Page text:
Ji-Man Choi sums up the Tampa Bay Rays pretty well. He’s a 6-1, 260-pound first baseman playing in his fifth MLB organization. He’s unassuming. He does things differently. But just like the Rays, Choi makes it work.
The Rays and Choi will take on the Los Angeles Dodgers in the 2020 World Series beginning Tuesday night. The South Korean first baseman has turned into a fan favorite with the Rays, combining a left-handed bat with a smile that rarely leaves his face on the diamond. Even the broadcast cameras have gotten in on the act during the playoffs, frequently using Choi’s reactions as the Tampa Bay reaction shots after big moments.
Choi should start each game of the World Series that the Dodgers pitch a right-handed pitcher in, at least. And if the recent past is any indication, he’ll find success, too. The focus for L.A. might be on getting Randy Arozarena out, but with Choi hitting shortly behind him in the order, there’s more than one big bat to worry about. It’s Choi, the most fun player in the World Series, who could swing the series in the Rays’ favor.
WORLD SERIES 2020: Updated TV schedule, scores, results
Why Ji-Man Choi’s success against Gerrit Cole should worry Dodgers
The pitcher Choi owns most in baseball won’t be opposing him in the World Series. That’s Yankees ace Gerrit Cole, and that’s in part because Choi homered off Cole for the fourth time in his career during the ALDS.
But even though Cole won’t be on the other side, pitchers like Cole will be, guys with 100-mph fastballs and nasty breaking pitches. Even when Choi makes outs against good pitching, they’re not usually of the ugly variety. He puts up comptitive at-bats even against the best.
Choi homered in Game 5 of the ALCS off of Josh James, one of the nastiest relievers in baseball. Choi took a sharp curveball just down to open the at-bat, then took two 97-mph fastballs to work the count to 2-1. James tried to beat Choi down and in with a 96-mph heater, but Choi didn’t miss it.
The Dodgers will send on all sorts of pitchers who can throw gas and really spin the baseball. The Washington Post’s Jesse Dougherty recently wrote of Choi, “Ji-Man Choi takes an impressive amount of close pitches.” The types of competitive at-bats that Choi puts up against the most talented arms are the type of ABs that can swing a whole series.
Choi doesn’t stop smiling
It doesn’t really matter the play. Choi smiles after striking out against a nasty pitch. He smiles after making plays in the field. He definitely smiles after hitting home runs.
It’s hard to watch Choi and think anything other than, “This guy really enjoys being on the baseball field.” In a modern MLB that has in some ways become robotic — similar mechanics, similar approaches, similar outcomes — Choi’s smile can stand out. You can get a good look at Choi’s enthusiasm in this clip from Cut4:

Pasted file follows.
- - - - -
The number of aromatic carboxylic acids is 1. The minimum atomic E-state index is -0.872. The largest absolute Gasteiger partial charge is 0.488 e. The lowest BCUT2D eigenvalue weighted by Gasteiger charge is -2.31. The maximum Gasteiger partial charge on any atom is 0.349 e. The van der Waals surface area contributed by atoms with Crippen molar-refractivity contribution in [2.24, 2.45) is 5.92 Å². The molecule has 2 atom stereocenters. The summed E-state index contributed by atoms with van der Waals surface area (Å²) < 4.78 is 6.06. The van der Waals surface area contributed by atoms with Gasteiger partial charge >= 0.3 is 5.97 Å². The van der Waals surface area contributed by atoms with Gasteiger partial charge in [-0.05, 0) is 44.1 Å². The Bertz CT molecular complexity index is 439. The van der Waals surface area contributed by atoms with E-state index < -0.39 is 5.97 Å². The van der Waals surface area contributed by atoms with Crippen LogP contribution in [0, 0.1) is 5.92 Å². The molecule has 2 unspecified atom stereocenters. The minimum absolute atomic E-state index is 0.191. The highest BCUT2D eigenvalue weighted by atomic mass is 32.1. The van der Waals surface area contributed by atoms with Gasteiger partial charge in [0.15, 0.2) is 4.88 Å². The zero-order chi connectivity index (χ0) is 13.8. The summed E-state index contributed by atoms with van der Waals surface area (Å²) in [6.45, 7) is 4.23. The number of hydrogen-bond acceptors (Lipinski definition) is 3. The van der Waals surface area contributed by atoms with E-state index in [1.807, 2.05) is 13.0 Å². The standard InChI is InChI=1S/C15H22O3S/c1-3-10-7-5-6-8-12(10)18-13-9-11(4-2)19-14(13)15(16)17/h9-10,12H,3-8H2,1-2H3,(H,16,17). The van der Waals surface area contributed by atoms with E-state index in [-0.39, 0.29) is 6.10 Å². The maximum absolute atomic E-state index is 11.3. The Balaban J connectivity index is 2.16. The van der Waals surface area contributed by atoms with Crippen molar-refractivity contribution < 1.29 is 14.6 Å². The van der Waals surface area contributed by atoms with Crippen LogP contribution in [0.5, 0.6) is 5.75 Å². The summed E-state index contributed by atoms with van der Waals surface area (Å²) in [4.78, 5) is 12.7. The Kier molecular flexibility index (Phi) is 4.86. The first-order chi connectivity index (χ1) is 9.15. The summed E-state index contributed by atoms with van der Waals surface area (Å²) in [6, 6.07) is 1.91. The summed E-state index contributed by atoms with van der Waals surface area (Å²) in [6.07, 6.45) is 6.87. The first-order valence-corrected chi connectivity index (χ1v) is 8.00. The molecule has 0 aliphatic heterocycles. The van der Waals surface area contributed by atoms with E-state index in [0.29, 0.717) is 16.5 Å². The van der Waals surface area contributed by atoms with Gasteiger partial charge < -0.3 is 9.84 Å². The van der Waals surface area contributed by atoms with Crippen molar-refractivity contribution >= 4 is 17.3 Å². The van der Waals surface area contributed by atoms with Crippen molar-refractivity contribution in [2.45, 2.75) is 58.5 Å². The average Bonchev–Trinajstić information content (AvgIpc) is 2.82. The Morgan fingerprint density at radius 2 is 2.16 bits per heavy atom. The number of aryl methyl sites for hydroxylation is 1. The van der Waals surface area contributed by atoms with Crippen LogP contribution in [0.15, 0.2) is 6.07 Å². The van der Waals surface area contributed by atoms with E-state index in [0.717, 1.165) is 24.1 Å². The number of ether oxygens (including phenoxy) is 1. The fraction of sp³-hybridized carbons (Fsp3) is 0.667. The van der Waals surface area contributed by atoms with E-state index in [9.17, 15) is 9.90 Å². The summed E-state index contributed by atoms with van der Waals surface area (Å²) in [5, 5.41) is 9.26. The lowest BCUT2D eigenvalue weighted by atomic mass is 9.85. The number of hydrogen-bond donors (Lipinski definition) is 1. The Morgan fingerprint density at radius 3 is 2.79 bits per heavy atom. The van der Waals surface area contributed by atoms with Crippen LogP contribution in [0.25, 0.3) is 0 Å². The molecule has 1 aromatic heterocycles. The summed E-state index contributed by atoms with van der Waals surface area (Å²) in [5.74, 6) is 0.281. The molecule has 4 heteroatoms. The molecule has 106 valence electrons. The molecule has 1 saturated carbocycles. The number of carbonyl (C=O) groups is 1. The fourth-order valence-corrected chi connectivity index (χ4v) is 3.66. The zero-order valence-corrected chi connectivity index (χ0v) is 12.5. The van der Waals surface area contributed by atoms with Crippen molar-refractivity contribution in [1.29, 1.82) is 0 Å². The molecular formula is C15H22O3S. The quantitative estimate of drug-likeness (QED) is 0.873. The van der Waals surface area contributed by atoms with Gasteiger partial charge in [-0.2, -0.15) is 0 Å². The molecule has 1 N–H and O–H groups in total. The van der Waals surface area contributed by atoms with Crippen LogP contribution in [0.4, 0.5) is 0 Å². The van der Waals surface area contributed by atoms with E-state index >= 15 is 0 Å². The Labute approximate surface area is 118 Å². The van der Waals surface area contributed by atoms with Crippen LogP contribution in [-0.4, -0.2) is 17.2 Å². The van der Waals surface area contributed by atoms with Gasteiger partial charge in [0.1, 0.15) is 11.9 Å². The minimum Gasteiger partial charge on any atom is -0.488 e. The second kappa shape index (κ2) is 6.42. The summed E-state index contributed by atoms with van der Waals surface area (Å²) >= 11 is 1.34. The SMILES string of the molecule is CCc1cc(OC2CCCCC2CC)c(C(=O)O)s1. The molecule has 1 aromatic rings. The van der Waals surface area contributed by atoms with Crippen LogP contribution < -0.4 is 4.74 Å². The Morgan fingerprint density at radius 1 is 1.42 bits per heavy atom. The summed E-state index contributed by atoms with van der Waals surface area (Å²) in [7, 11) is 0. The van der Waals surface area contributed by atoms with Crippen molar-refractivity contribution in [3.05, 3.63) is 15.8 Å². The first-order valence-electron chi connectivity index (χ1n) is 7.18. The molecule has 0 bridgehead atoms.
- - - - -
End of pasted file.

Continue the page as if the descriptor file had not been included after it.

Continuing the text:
Earlier this season, after hitting a cue-shot single, Choi demonstrated that he’d be a great pool player (who’d have a smile on his face playing that game, too).
And check out how happy Choi was in this Instagram post during and after fishing with his family in South Korea during quarantine.
Family fishing time. 🐟🐟🐟 손목운동 제대로 했음!!😁 •영종도 정성레저바다 낚시터 🎣•
A post shared by 만지 (@ji_man_choi) on
Choi can pick it
Choi had been dealing with a hamstring injury that has prevented him from consistently playing the field since mid-September. But Tampa Bay has trusted Choi at first base during the ALDS and ALCS, suggesting he’ll continue to man that spot during the World Series. Choi’s frame wouldn’t point to him being a great fielder, but his stats in 2020 were above average, and he passes the eye test with the soft hands he uses to pick the ball out of the dirt.
Fangraphs shows Choi was above average in both Ultimate Zone Rating per 150 games (1.7) and Range Runs Above Average (1.3). That’s an improvement on being a slightly negative fielder in 2019, so maybe he breaks down about even overall. But it sure is fun to watch Choi play first base.
And check out this quick montage of Choi’s first-base mastery during the Rays’ series win over the Astros.
Choi can hit right-handed, too
Choi is officially a left-handed hitter. He’s not a switch hitter. Yet earlier this season, Choi hit a home run right-handed. Choi taught himself to switch-hit in 2015 but hadn’t broken it out in game action. That changed July 26.
His first time batting right-handed in the major leagues ended with a strikeout, so it seemed that maybe the experiment would end. Nope. Batting against Toronto’s Anthony Kay for a second time from the right side, Choi launched a ball deep to left-center and out of Tropicana Field.
Baseball Reference’s splits page appears to get a bit thrown off in how to classify Choi’s right-handed at-bats, but it looks like he’s tried hitting from the right side about 10 times in 2020. It’s unlikely we’ll see Choi try that in the World Series — the platoon-minded Rays are more likely to pinch hit than openly allow Choi to do that. But who’s to say Choi won’t walk up and position himself in the right-handed batters’ box all by himself? It worked once this year already, after all.
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